Picture this: you are getting ready to retire from your company where you have been a loyal employee, working hard for 40 years. The company offers you a $350000 lump sum payment instead of a $1600 lifetime pension. To quote a popular TV show, deal 'Or no deal' Even though many of us would like to be in this situation the truth is this is a major decision and there is no easy answer. The dilemma to take the pension or the payout is quite common in the current corporate, post employment world. So what should one consider in order to make an informed decision?
The main attraction in taking the pension is that you do not have to manage a large sum in a way that it will last you for the rest of your life. In fact there would be no management involved except to remember to cash your check. Here you have the perceived security of a lifetime income. Sounds good so far, right? Only problem is that pesky word perceived. Perceived because this monthly check is dependent upon the company's ability to pay for many years that lie ahead, and as we know from talking to our friends who work for steel companies and airlines things can get a little shaky. So by accepting monthly payments you are tying your economic future to that of the company, not a comforting thought. Of course as I wrote in my last column there is somewhat of a safety net. The Pension Benefit Guaranty Corporation, a federal corporation that will come to the rescue of failed pension plans. But the PBGC does have limits and how long will the safety net last with so many industries in trouble?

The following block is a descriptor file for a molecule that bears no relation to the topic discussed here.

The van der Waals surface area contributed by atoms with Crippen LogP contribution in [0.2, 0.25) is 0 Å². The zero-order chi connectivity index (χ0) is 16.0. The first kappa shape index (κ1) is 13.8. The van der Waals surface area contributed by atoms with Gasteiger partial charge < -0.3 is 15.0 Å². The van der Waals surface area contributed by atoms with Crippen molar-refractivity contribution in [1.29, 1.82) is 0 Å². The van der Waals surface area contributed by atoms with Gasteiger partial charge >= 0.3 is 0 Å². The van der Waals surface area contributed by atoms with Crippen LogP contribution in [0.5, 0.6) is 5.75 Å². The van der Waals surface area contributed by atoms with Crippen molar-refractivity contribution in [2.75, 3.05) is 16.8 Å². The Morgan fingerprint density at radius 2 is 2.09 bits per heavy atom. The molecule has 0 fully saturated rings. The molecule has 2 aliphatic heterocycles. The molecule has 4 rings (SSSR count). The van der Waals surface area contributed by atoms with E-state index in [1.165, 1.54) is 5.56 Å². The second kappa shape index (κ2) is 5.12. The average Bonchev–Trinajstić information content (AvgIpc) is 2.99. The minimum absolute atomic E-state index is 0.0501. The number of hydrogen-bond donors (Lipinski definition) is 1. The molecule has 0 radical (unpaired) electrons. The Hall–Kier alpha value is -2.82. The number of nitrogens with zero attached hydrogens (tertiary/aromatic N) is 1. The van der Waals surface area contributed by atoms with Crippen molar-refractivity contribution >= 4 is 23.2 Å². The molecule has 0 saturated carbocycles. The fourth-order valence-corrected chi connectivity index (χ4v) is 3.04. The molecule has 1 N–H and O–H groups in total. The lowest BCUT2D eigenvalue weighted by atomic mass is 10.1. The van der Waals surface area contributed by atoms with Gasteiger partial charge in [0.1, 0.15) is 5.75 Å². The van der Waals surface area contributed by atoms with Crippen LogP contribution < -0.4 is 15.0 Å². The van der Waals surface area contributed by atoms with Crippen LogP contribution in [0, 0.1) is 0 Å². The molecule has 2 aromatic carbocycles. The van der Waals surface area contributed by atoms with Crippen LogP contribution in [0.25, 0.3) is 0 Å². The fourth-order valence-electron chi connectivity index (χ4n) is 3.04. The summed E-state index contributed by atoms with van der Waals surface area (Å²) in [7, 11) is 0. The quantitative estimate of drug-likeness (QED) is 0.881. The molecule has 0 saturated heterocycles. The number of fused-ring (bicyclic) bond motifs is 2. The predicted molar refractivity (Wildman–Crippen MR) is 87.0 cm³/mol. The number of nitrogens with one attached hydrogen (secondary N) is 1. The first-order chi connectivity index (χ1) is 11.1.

The advantages of the lump sum option are mainly having more control over your money. For example lets say after you retire you decide to go into business for yourself and you need a large amount of cash to fund it. By taking the lump sum the money would be available. So if you are comfortable managing the funds to create lifetime income while still maintaining access to a portion of your money you may want to take the payout. By the way, help is available to manage your nest egg. You can always seek the help of a financial advisor. The advisor can determine your risk tolerance, customize a plan suited to you, and working with your CPA can also help you with the tax issues concerning the lump sum distribution.
Ultimately, if you are not comfortable managing a large sum of money then the pension may be the way to go. If, on the other hand, you want more control and flexibility over your retirement funds and you are comfortable managing or hiring a financial advisor to manage your nest egg than the lump sum might make more sense.
This article is not intended to provide specific investment or tax advice for any indivuals.
Securities offered through Linsco Private Ledger a registered investment advisor. Member NASD/SIPC.